Such a ridiculous process may seem relatively harmless, but the aggregation of these frivolous, bureaucratic time-and-money-wasters may have made college as outrageously expensive as it is. In 1986, Harvard’s tuition was $10,266 ($27,914 adjusted for inflation). Today, Harvard’s tuition is $52,659, representing an 89 percent increase in real cost. The Harvard education is certainly not 89 percent better than it was 36 short years ago, nor is it 89 percent more difficult to provide. Rather, the increased cost seems to lie within the administration and its tendency to solve problems by hiring even more administrators. In a 25-year timespan within the same window, American colleges added over 500,000 administrators at a hiring rate double that for faculty.

I propose that we cut the bloat. Knock on every office door and fire anyone who does not provide significant utility to the institution.

However — recognizing the impossibility of convincing the Leviathan to purge itself from its eighth-floor lair — we may need legislative solutions as well, such as tying tax-free status and grants to responsible spending or outright raising the endowment tax. I do not know what specific bill will actually slay the bureaucratic beast. Nevertheless, I am hopeful that growing scrutiny on American higher education will eventually deliver our universities from the administration’s clutches and into the worthy hands of those to whom the institutions rightfully belong: students and teachers.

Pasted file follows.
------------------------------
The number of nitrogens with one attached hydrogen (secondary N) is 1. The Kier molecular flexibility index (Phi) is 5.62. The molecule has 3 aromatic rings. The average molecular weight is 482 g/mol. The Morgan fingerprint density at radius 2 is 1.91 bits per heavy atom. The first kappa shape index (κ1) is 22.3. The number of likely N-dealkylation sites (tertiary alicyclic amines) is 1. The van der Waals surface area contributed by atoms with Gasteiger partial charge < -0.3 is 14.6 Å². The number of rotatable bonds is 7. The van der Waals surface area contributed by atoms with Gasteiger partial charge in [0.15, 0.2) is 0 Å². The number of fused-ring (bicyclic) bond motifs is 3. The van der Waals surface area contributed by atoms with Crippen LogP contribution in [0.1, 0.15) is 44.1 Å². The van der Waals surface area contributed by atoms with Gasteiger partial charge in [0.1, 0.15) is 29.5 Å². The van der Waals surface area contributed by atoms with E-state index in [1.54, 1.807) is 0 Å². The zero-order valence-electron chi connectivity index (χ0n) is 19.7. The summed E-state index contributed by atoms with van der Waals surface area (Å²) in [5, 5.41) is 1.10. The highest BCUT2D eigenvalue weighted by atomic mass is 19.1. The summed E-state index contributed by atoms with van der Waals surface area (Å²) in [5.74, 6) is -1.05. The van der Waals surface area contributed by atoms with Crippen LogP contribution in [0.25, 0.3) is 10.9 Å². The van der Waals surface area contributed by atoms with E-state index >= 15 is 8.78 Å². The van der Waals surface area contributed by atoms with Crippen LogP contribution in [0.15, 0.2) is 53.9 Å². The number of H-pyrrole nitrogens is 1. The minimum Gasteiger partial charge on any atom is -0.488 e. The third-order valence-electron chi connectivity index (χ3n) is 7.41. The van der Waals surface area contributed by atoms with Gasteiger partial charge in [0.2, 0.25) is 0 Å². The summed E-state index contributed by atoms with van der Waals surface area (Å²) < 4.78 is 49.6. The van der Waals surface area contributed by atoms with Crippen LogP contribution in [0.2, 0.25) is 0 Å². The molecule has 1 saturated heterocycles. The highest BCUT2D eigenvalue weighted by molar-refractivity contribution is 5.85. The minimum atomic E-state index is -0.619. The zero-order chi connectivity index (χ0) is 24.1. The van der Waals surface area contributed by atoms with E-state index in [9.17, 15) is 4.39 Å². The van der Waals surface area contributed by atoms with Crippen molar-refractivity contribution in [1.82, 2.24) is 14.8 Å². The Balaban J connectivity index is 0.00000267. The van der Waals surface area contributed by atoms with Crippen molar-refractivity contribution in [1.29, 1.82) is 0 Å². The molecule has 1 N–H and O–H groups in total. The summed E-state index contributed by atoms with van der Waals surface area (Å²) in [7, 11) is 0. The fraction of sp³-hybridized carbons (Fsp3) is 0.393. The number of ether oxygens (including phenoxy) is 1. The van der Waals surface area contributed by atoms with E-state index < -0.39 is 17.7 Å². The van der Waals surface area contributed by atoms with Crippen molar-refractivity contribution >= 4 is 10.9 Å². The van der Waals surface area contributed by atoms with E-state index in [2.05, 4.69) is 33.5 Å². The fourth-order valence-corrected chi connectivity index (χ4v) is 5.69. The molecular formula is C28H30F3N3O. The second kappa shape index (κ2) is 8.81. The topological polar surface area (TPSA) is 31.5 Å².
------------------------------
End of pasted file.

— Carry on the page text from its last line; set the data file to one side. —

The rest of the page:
Brooks B. Anderson ’25, a Crimson Editorial editor, is a Government concentrator in Pforzheimer House.